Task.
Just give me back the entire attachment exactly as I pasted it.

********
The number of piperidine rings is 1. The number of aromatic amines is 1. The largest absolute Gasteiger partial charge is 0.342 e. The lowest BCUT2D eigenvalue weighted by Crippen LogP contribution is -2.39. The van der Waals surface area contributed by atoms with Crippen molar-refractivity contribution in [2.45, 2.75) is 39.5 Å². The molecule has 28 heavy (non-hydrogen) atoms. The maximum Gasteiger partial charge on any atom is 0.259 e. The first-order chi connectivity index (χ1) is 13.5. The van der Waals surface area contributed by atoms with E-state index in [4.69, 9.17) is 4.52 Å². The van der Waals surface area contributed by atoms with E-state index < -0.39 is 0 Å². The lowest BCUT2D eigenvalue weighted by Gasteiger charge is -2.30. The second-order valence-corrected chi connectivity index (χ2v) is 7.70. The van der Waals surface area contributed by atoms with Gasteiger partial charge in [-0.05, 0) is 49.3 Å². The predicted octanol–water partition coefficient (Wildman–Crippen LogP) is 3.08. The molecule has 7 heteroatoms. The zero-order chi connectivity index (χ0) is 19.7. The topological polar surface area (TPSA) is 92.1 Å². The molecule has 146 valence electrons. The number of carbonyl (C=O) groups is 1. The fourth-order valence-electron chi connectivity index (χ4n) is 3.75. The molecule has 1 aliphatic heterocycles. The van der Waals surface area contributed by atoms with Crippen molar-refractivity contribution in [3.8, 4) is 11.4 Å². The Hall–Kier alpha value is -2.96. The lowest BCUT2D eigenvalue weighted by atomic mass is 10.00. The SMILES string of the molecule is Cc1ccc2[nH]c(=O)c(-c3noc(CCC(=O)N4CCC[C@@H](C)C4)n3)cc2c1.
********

The number of piperidine rings is 1. The number of aromatic amines is 1. The largest absolute Gasteiger partial charge is 0.342 e. The lowest BCUT2D eigenvalue weighted by Crippen LogP contribution is -2.39. The van der Waals surface area contributed by atoms with Crippen molar-refractivity contribution in [2.45, 2.75) is 39.5 Å². The molecule has 28 heavy (non-hydrogen) atoms. The maximum Gasteiger partial charge on any atom is 0.259 e. The first-order chi connectivity index (χ1) is 13.5. The van der Waals surface area contributed by atoms with E-state index in [4.69, 9.17) is 4.52 Å². The van der Waals surface area contributed by atoms with E-state index < -0.39 is 0 Å². The lowest BCUT2D eigenvalue weighted by Gasteiger charge is -2.30. The second-order valence-corrected chi connectivity index (χ2v) is 7.70. The van der Waals surface area contributed by atoms with Gasteiger partial charge in [-0.05, 0) is 49.3 Å². The predicted octanol–water partition coefficient (Wildman–Crippen LogP) is 3.08. The molecule has 7 heteroatoms. The zero-order chi connectivity index (χ0) is 19.7. The topological polar surface area (TPSA) is 92.1 Å². The molecule has 146 valence electrons. The number of carbonyl (C=O) groups is 1. The fourth-order valence-electron chi connectivity index (χ4n) is 3.75. The molecule has 1 aliphatic heterocycles. The van der Waals surface area contributed by atoms with Crippen molar-refractivity contribution in [3.8, 4) is 11.4 Å². The Hall–Kier alpha value is -2.96. The lowest BCUT2D eigenvalue weighted by atomic mass is 10.00. The SMILES string of the molecule is Cc1ccc2[nH]c(=O)c(-c3noc(CCC(=O)N4CCC[C@@H](C)C4)n3)cc2c1.